All the students who walk into Wanda Jones’ classroom are walking chemistry experiments — they just may not realize it yet.
“We live this kind of science all the time,” she said. “For instance, if you get sick, you take medicine.”
And that’s just one example — she’s got many. If you pump gas, Dalton’s law is involved. If you boil ramen noodles, you’re doing chemistry.
For Jones, the beauty of the University of Mobile’s small class size is that she can make all of these examples personal. On the first day of class, she has her students fill out a profile sheet so she can learn a little about their lives and what they’re majoring in. Then, as the semester goes on, she shows them how chemistry is a part of that.
“Chemistry really does touch your life, even if you aren’t majoring in it,” she said. “I don’t want anyone to be scared of it.”
Jones feels that way because she loves it. Earlier in life, she thought she wanted to be a lawyer, but then chemistry stole her heart.
“I had a knack for the sciences, and I loved chem- istry and understood it,” she said. “Not only that — I had great mentors.” For Jones, that mentorship was a vital component.
“It’s a huge deal to find mentors who can help you cultivate what is in you,” she said. “You should always find mentors, no matter what part of life you’re in.”
That’s what she tries to provide for the people in her life, too — a little guidance from someone who’s a few steps further down the road. She’s invested in raising her recently adopted sons, Ayden and Dylan, and when she’s at work at the University of Mobile, she is intentional about connecting with her students.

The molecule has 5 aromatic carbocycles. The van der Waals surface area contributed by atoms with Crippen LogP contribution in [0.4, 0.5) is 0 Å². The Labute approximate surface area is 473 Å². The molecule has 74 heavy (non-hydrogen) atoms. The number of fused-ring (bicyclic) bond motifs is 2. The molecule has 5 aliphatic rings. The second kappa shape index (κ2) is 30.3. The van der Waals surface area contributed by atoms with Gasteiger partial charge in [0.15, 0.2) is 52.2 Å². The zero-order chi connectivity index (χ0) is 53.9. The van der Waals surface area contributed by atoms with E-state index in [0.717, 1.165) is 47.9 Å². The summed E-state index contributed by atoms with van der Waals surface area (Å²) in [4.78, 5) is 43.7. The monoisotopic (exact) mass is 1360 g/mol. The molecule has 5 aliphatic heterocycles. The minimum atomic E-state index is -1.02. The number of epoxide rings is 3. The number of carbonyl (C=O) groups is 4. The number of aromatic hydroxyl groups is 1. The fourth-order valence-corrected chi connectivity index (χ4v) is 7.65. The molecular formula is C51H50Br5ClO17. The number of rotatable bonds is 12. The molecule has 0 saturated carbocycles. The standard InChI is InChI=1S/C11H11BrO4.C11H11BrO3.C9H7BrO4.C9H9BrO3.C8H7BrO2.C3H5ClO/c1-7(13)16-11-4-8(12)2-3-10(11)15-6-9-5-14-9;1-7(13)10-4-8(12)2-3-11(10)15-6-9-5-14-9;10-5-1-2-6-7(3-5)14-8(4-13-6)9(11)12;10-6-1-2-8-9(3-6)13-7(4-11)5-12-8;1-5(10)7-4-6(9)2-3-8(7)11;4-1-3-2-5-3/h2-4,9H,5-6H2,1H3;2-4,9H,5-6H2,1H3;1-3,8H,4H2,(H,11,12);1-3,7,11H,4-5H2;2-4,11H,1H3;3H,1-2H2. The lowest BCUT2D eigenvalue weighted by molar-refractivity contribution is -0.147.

Marie “Callie” Taylor, a senior biology major at UM, said Jones is “one of the best chemistry teachers around” and was a big part of the reason she earned a chemistry minor. Olivia Moore, a junior pre-health biology major at UM, said Jones showed her how to apply chemistry in the real world.
“She is a great encouragement to all her students and is very approachable,” Moore said. “She makes the effort to get to know our lives outside of the classroom and wants us to excel in all aspects, not just chemistry.”
Approachable is exactly what Jones said she wants to be.
“I just want to show my students that I’m understanding, that I’ve sat in their chair and have been where they are,” she said. “I want them to know that I care about their success.”
Travis Hudson, a junior biology pre-med major, said he can tell she cares — it’s played a vital role in his life.
“She has helped me through Organic Chemistry, which has been the most difficult class of my college career,” he said. “She will drop everything to help a student in need and has been kind, generous and loving to her students. I’ve learned from her that, throughout your life, you will experience trouble, but keeping the attitude of Christ will be what makes the trials worth it.”
That’s the ultimate goal of all their studies, Jones said — to know Jesus and do the Lord’s work.
“They come to school to learn, and I encourage them to take that knowledge and go out and do good and help others,” she said. “When you do that, the blessing comes back to you in more ways than you can count.”